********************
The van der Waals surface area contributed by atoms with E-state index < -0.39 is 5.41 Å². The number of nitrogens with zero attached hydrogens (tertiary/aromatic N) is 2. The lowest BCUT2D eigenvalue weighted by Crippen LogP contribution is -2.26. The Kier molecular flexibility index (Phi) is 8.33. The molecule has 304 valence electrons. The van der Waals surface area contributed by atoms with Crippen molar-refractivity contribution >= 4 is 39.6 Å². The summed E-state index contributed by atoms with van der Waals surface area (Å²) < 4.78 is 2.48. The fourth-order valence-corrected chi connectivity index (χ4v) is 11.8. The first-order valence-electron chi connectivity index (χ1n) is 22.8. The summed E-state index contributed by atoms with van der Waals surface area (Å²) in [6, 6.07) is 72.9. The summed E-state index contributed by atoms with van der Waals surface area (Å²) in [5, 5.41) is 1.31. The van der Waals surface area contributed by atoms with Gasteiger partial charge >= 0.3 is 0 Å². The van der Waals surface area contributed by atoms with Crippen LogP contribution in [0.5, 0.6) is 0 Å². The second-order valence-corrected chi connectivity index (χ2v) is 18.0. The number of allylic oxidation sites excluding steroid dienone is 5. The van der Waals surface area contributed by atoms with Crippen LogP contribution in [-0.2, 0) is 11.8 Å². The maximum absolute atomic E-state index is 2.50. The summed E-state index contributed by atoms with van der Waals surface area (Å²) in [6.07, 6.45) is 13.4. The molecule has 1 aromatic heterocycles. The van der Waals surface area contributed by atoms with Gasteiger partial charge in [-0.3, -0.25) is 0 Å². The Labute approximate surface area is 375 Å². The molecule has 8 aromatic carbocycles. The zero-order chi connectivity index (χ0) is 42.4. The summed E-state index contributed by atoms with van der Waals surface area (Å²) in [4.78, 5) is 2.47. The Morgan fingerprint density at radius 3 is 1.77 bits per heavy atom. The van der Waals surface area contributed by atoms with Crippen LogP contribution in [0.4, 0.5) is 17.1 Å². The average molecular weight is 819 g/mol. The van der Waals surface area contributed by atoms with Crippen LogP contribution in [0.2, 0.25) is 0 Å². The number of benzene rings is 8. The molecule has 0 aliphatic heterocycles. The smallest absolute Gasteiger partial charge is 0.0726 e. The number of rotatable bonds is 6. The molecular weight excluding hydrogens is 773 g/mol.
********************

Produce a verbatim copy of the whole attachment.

The van der Waals surface area contributed by atoms with E-state index < -0.39 is 5.41 Å². The number of nitrogens with zero attached hydrogens (tertiary/aromatic N) is 2. The lowest BCUT2D eigenvalue weighted by Crippen LogP contribution is -2.26. The Kier molecular flexibility index (Phi) is 8.33. The molecule has 304 valence electrons. The van der Waals surface area contributed by atoms with Crippen molar-refractivity contribution >= 4 is 39.6 Å². The summed E-state index contributed by atoms with van der Waals surface area (Å²) < 4.78 is 2.48. The fourth-order valence-corrected chi connectivity index (χ4v) is 11.8. The first-order valence-electron chi connectivity index (χ1n) is 22.8. The summed E-state index contributed by atoms with van der Waals surface area (Å²) in [6, 6.07) is 72.9. The summed E-state index contributed by atoms with van der Waals surface area (Å²) in [5, 5.41) is 1.31. The van der Waals surface area contributed by atoms with Gasteiger partial charge >= 0.3 is 0 Å². The van der Waals surface area contributed by atoms with Crippen LogP contribution in [0.5, 0.6) is 0 Å². The second-order valence-corrected chi connectivity index (χ2v) is 18.0. The number of allylic oxidation sites excluding steroid dienone is 5. The van der Waals surface area contributed by atoms with Crippen LogP contribution in [-0.2, 0) is 11.8 Å². The maximum absolute atomic E-state index is 2.50. The summed E-state index contributed by atoms with van der Waals surface area (Å²) in [6.07, 6.45) is 13.4. The molecule has 1 aromatic heterocycles. The van der Waals surface area contributed by atoms with Gasteiger partial charge in [-0.3, -0.25) is 0 Å². The Labute approximate surface area is 375 Å². The molecule has 8 aromatic carbocycles. The zero-order chi connectivity index (χ0) is 42.4. The summed E-state index contributed by atoms with van der Waals surface area (Å²) in [4.78, 5) is 2.47. The Morgan fingerprint density at radius 3 is 1.77 bits per heavy atom. The van der Waals surface area contributed by atoms with Crippen LogP contribution in [0.4, 0.5) is 17.1 Å². The average molecular weight is 819 g/mol. The van der Waals surface area contributed by atoms with Crippen LogP contribution in [0.2, 0.25) is 0 Å². The number of benzene rings is 8. The molecule has 0 aliphatic heterocycles. The smallest absolute Gasteiger partial charge is 0.0726 e. The number of rotatable bonds is 6. The molecular weight excluding hydrogens is 773 g/mol.